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BlogsPublications | December 12, 2016
4 minute read

COA holds identities of anonymous bloggers protected by First Amendment

In Fazlul Sarkar v John Doe, Nos. 326667 and 326691, the Court of Appeals held that the identities of anonymous bloggers who comment on other's research online are protected by the First Amendment.  

Plaintiff, Dr. Sarkar, a distinguished professor with a track record of cancer research, pursued a lucrative employment opportunity at University of Mississippi. After relocating to Mississippi, the university was unwilling to go forward with his employment relationship based on allegations lodged by public comments made by an anonymous individual on

After losing his employment opportunity with the University of Mississippi, the plaintiff pursued various legal remedies, including defamation, intentional interference with a business expectancy and a business relationship, invasion of privacy and intentional infliction of emotional distress. In an attempt to learn the identities of the individuals who were responsible for the actions at issue, the plaintiff subpoenaed the Pub Peer Foundation and the entity that operates seeking all identifying information for approximately 30 comments made on about his research. Pubpeer objected, moving to quash the subpoena on First Amendment grounds.

Pubpeer is a website that describes itself as an online community that uses the publication of scientific results as an opening for fruitful discussion among scientists. Pubpeer was created by an anonymous scientist and scientists are permitted to comment anonymously as well. The plaintiff argued that this case is not about free speech, but rather he asserted it is about tortious conduct that is destroying a man’s life and career.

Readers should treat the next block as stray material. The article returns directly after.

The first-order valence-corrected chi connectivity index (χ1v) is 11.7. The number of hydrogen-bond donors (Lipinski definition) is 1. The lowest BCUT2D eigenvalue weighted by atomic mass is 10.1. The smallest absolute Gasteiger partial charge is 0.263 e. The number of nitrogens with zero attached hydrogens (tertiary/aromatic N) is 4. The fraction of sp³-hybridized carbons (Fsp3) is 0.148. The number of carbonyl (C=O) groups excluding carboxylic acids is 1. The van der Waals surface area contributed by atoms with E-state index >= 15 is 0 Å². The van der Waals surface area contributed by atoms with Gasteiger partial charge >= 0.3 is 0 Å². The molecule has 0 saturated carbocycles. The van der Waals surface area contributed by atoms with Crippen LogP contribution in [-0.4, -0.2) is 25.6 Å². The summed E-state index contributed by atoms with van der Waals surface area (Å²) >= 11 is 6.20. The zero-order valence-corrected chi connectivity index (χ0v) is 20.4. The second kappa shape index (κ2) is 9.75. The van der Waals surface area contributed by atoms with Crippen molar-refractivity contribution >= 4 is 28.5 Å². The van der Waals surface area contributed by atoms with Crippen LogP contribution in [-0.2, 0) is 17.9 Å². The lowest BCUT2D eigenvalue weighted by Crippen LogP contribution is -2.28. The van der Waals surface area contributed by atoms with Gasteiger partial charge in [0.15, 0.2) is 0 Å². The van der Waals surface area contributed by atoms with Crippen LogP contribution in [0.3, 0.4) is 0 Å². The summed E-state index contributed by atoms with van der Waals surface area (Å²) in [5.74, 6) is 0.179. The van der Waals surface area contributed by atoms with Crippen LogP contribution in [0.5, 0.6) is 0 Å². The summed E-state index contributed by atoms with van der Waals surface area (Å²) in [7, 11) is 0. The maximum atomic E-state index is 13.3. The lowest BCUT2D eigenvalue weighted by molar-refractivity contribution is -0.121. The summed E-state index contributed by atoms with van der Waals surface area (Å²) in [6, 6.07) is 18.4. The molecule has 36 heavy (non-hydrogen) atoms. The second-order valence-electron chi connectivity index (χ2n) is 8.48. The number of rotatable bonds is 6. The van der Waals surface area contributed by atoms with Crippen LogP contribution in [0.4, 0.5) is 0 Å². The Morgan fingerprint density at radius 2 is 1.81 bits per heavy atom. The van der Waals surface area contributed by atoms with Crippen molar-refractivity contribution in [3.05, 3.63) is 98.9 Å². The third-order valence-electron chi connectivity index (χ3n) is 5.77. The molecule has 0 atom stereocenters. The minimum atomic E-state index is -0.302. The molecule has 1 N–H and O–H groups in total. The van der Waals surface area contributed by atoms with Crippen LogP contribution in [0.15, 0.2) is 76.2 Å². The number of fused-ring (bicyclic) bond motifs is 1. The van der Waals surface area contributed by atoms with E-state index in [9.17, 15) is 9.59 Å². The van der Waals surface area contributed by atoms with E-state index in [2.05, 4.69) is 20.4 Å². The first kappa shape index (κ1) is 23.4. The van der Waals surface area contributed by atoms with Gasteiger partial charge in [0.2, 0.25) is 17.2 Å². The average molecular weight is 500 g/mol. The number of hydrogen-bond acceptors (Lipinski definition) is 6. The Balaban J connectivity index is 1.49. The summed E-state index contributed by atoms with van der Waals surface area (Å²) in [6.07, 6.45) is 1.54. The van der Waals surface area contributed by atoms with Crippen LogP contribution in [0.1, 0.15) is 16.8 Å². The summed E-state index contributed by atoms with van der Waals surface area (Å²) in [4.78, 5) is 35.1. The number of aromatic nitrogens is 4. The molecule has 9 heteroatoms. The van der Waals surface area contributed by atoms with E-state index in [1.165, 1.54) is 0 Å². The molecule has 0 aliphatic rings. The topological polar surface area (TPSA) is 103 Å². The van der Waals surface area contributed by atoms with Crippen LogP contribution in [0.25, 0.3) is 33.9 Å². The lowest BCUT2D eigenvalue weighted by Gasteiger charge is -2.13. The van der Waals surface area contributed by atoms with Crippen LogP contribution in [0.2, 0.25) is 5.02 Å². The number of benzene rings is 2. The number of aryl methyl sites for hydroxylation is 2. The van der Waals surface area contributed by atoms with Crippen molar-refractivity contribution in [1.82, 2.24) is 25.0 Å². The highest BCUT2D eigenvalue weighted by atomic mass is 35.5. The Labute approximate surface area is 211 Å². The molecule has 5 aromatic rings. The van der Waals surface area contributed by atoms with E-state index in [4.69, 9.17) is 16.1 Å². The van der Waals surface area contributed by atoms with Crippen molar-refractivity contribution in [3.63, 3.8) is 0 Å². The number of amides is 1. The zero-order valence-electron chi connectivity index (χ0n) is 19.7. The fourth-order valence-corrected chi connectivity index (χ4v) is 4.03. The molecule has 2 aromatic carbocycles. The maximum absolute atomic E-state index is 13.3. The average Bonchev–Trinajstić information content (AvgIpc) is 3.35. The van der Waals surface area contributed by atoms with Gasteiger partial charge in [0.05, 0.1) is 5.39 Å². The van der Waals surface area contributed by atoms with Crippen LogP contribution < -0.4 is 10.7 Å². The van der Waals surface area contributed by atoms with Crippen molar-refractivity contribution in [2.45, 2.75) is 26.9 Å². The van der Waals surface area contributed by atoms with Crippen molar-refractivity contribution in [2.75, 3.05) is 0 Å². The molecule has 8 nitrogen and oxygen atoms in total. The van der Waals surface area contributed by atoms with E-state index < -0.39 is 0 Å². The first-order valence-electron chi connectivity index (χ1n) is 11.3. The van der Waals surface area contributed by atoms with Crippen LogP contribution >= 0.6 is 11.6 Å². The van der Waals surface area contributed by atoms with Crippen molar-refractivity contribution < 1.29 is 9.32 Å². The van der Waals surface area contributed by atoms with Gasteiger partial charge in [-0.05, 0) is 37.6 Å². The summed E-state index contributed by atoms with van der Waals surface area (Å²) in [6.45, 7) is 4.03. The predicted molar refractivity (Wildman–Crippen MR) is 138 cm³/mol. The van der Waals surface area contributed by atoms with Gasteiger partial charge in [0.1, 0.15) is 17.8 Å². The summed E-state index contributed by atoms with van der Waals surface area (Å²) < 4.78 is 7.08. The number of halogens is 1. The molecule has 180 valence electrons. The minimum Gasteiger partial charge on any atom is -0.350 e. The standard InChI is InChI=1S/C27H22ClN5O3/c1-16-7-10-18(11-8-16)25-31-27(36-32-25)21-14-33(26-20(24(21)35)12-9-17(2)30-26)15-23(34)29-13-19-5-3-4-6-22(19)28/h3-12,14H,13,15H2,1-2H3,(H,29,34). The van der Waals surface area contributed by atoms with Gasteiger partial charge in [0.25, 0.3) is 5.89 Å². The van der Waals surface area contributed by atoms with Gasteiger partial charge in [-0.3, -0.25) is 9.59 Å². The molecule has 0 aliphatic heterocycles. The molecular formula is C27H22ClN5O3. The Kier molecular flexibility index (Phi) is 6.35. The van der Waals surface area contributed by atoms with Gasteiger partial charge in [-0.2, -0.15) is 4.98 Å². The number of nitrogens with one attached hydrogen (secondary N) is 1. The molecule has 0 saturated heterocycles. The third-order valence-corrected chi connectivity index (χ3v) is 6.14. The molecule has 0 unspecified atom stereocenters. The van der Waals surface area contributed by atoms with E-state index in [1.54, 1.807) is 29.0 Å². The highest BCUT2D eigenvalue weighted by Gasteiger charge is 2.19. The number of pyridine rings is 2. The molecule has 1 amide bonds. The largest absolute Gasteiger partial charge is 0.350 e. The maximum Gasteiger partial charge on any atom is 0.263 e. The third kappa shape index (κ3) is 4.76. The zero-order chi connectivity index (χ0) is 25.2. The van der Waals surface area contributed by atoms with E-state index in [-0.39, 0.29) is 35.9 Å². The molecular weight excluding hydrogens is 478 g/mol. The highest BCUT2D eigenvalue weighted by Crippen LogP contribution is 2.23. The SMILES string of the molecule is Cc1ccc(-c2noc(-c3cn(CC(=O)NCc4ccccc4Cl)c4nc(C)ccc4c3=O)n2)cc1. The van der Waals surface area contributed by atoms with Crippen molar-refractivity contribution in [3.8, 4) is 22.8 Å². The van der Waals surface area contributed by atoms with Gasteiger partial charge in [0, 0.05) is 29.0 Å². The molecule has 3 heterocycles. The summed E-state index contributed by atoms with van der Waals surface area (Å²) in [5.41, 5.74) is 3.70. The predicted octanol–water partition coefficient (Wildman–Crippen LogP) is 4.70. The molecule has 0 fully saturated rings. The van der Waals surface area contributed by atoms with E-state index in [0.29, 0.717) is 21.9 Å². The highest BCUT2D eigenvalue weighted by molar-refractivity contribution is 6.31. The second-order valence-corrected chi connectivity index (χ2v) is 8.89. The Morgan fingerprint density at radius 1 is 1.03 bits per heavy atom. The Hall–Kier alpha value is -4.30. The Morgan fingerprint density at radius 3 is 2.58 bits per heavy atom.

The COA held the U.S. Constitution protects an individual’s speech over the internet to the same extent as speech of other media, and this remains true regardless of whether the individual identities him or herself or remains anonymous. The U.S. Supreme Court has determined that an author’s decision to remain anonymous, like other decisions concerning omissions or additions, the content of publication is an aspect of the freedom of speech protected by the First Amendment. McIntyre v Ohio Elections Comm, 514 US 334; 115 SCT Ed 2d 426 (1995). However, the right to anonymously make expression over the internet does not extend to defamatory speech which is not protected by the First Amendment. Ghanam v John Does, 303 Mich App 522; 833 NW2d 331 (2014).

In this present case, no defendant was notified of the lawsuit and no defendant had been involved with any of the proceedings, which means that there was no one to move for summary disposition or protect his or her First Amendment rights. Furthermore, Michigan law requires a plaintiff to specifically identify every statement that he or she claims is capable of defamatory meaning. Here, the plaintiff quotes certain words, some phrases, and provides citations to various webpages. The court concluded this was insufficient and was unable to survive a motion for summary disposition pursuant to MCR 2.116 (c)(8).

The First Amendment protects an individual’s right to speak anonymously. Cooley, 300 Mich App at 256. However, defamatory statements are not entitled to this same protection. Ghanam, 303 Mich App at 534. “To be considered defamatory, statements must assert facts that are ‘provable as false.’ ” Id. at 545. Nevertheless, state and federal courts alike have consistently held when a speaker presents a factual basis for the opinion he or she reached, his or her opinion is not capable of defamatory meaning. Partington, 56 F3d at 1156

Individuals are entitled to make anonymous statements under the First Amendment, and the mere fact that someone later prints some of those anonymous statements and distributes those does not suddenly destroy that protection. Accordingly, the COA concluded while the plaintiff's defamation claim may nevertheless proceed, he is not entitled to discovery from PubPeer in this regard.

Accordingly, the COA permitted the plaintiff to pursue a defamation claim with respect to the distributed flyer or his intentional interference with business expectancy, intentional interference with a business relationship, invasion of privacy, or intentional infliction of emotional distress claims. However, the court held the plaintiff is not entitled to unmask the identities of any speakers on with respect to those claims due to the anonymity protections afforded by the First Amendment.